Self Funding Partner General Why Prices are th...
Why Prices are the Real Problem in Health Benefit Costs
By Melina Kambitsi, Ph.D., senior vice president, business development and strategic marketing
Do your health benefit costs go up each year because employees use too much health care or because health care costs too much?
The latest PwC report on “Medical cost trend: Beyond the numbers 2020” makes it clear that the ongoing pattern of rising health care prices is the biggest factor.  
“Prices – not utilization – are continuing to fuel health care spending,” the report states. It also notes that PwC’s Health Research Institute projects a 6 percent medical cost increase in 2020, after several years when health care prices ranged from 5.5 percent to 5.7 percent.
Those increases seem “moderate” when you compare them to annual increases of 9 percent or more a decade ago. But when you compare them to inflation, the real issue becomes clear. Health care prices continue to rise faster than employers’ and employees’ ability to pay for them.
Cost Inflators
The report cites three additional “inflators” of health care costs:
  1. Rapid increases in drug spending, which is expected to increase 3 to 6 percent a year for private health insurance between 2020 and 2027.
  2. Chronic diseases such as obesity and type 2 diabetes, which lead to high rates of high blood pressure and cardiovascular disease. The report notes that 60 percent of adults have a chronic disease, while 40 percent are managing two or more chronic diseases. That matters to employers because on a per capita basis, it costs eight times more to care for a person with a chronic complex disease, when compared to a healthy person.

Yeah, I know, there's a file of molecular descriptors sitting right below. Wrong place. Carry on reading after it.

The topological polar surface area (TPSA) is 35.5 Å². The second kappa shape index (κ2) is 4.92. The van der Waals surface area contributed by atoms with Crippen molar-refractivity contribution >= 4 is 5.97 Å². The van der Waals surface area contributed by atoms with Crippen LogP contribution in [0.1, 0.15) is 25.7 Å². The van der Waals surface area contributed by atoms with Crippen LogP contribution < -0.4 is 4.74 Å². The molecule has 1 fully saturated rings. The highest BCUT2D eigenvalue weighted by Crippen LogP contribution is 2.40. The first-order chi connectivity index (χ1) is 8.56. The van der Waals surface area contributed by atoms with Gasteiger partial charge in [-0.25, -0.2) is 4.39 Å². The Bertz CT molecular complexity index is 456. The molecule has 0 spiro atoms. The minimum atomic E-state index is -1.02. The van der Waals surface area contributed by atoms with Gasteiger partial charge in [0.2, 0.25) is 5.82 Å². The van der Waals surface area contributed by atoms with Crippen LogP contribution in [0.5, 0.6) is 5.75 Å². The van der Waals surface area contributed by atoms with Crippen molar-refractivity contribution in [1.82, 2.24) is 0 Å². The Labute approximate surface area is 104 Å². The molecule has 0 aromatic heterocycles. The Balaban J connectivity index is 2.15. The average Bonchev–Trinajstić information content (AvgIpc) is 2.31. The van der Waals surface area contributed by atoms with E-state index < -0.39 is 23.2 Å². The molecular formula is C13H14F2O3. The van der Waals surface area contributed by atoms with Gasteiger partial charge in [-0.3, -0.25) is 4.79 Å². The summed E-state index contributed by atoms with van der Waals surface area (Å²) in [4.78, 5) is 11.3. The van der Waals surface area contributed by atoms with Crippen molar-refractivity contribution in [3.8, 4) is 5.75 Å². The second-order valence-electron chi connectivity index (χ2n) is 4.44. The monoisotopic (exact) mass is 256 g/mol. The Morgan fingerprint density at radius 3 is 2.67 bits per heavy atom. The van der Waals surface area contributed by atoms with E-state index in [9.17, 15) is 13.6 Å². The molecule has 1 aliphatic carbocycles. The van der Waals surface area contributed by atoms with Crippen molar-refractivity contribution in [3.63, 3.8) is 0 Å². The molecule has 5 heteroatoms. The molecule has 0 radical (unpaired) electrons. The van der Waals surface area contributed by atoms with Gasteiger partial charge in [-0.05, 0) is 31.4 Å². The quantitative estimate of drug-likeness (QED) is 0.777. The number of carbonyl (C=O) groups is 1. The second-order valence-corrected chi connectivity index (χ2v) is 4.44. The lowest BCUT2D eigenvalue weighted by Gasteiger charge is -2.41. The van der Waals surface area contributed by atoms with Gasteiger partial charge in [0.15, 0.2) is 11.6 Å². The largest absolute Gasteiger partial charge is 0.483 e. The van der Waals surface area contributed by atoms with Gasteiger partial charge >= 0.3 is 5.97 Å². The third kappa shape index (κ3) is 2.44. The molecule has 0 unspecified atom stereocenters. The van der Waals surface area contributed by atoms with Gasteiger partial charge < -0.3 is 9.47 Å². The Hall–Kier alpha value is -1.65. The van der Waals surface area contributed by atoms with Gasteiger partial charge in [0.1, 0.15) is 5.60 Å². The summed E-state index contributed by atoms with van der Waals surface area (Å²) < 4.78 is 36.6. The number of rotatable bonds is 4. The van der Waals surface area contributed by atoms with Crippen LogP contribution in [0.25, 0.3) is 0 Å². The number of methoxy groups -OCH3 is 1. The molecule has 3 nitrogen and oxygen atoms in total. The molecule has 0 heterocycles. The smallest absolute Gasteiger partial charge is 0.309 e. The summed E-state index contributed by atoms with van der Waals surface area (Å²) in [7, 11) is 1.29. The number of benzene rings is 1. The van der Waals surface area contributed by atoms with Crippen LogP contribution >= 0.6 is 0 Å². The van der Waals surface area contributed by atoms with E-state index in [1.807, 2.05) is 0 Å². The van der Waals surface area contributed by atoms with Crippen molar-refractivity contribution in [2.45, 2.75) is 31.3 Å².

3. Greater use of mental health services, which will increase short-term costs but could help decrease health care costs over the long term because of the link between poorly managed mental health conditions and chronic diseases.
 An Employer Turning Point
The report also contains some encouraging news for those who believe that employers are likely to lead the way in finding health care solutions. The report predicts a “turning point” will occur in 2020, when “more employers fight back using new tools and strategies to control the ever-growing costs to their own organizations, their employees and their families.”
Employers who are members of The Alliance have been engaged in this fight since the cooperative was created in 1990. Here are a few of the strategies Alliance members use to counter rising health care costs.
  1. Self-fund your health plan. By self-funding, you gain access to data that shows how employees are using their health benefits. You also control your plan design, which lets you use a “carrots and sticks” approach to encourage employees to get the care they need while avoiding unnecessary care.
  2. Work with other employers. Combining your purchasing power gives you the clout to negotiate a fair price in your local market. This lets employers send a clear message to health care providers about their local markets’ need for fair, predictable increases in health care prices.
  3. Buy high-value health care. High-value health care pursues both better outcomes and lower costs. You can provide financial incentives to guide employees to fairly priced, high value care for common surgeries or tests, for example.
  4. Link employees to high-value primary care. PwC predicted that employers will continue to open more worksite clinics that offer more services to help employees access care. PwC calls worksite clinics a “deflator” that employers can use to help restrain health care cost increases. The Alliance helps small to mid-sized employers work together to start high-value primary care clinics for their employees. Employers can also contract with physician groups that are not part of large health systems and that specifically aim to deliver this type of care. Direct primary care clinics that offer high-value primary care are often willing to contract with employers to care for employees.
 The Search for Value
The Alliance’s employers are in pursuit of “bending the trend.” We do this by helping employers identify how and why they are spending their health care dollars. Through the power of our analytics we provide them insights of where care is good and price is low.
As the PwC report advises, employers can “take the driver’s seat to beat the market.” If they don’t, they can expect health care prices to keep rising faster than inflation.
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